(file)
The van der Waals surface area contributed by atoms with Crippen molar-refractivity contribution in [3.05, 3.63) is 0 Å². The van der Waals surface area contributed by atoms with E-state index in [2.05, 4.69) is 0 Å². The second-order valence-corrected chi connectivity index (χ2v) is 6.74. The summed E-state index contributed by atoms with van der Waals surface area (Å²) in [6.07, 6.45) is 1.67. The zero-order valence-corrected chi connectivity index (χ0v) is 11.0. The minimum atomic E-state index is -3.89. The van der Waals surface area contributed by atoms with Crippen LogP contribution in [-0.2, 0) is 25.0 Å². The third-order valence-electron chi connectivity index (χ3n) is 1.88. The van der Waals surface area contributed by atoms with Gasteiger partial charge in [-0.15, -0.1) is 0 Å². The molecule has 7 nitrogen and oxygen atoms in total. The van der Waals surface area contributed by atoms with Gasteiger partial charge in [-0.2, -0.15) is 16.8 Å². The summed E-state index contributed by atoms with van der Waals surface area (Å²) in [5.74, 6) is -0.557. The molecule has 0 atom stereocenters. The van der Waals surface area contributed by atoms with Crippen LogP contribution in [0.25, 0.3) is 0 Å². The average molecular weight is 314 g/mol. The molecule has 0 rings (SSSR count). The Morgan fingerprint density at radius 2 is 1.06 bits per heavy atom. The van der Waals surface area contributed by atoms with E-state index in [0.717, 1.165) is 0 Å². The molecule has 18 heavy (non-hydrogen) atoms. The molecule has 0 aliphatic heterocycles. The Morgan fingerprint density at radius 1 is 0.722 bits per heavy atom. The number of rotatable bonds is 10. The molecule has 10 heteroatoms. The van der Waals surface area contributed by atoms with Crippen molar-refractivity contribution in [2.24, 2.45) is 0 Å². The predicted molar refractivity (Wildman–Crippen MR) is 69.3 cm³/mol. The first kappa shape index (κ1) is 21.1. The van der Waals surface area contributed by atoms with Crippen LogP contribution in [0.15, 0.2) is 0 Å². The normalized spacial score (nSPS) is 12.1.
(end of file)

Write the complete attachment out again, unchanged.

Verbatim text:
The van der Waals surface area contributed by atoms with Crippen molar-refractivity contribution in [3.05, 3.63) is 0 Å². The van der Waals surface area contributed by atoms with E-state index in [2.05, 4.69) is 0 Å². The second-order valence-corrected chi connectivity index (χ2v) is 6.74. The summed E-state index contributed by atoms with van der Waals surface area (Å²) in [6.07, 6.45) is 1.67. The zero-order valence-corrected chi connectivity index (χ0v) is 11.0. The minimum atomic E-state index is -3.89. The van der Waals surface area contributed by atoms with Crippen LogP contribution in [-0.2, 0) is 25.0 Å². The third-order valence-electron chi connectivity index (χ3n) is 1.88. The van der Waals surface area contributed by atoms with Gasteiger partial charge in [-0.15, -0.1) is 0 Å². The molecule has 7 nitrogen and oxygen atoms in total. The van der Waals surface area contributed by atoms with Gasteiger partial charge in [-0.2, -0.15) is 16.8 Å². The summed E-state index contributed by atoms with van der Waals surface area (Å²) in [5.74, 6) is -0.557. The molecule has 0 atom stereocenters. The van der Waals surface area contributed by atoms with Crippen LogP contribution in [0.25, 0.3) is 0 Å². The average molecular weight is 314 g/mol. The molecule has 0 rings (SSSR count). The Morgan fingerprint density at radius 2 is 1.06 bits per heavy atom. The van der Waals surface area contributed by atoms with E-state index in [0.717, 1.165) is 0 Å². The molecule has 18 heavy (non-hydrogen) atoms. The molecule has 0 aliphatic heterocycles. The Morgan fingerprint density at radius 1 is 0.722 bits per heavy atom. The number of rotatable bonds is 10. The molecule has 10 heteroatoms. The van der Waals surface area contributed by atoms with Crippen molar-refractivity contribution in [2.24, 2.45) is 0 Å². The predicted molar refractivity (Wildman–Crippen MR) is 69.3 cm³/mol. The first kappa shape index (κ1) is 21.1. The van der Waals surface area contributed by atoms with Crippen LogP contribution in [0.15, 0.2) is 0 Å². The normalized spacial score (nSPS) is 12.1.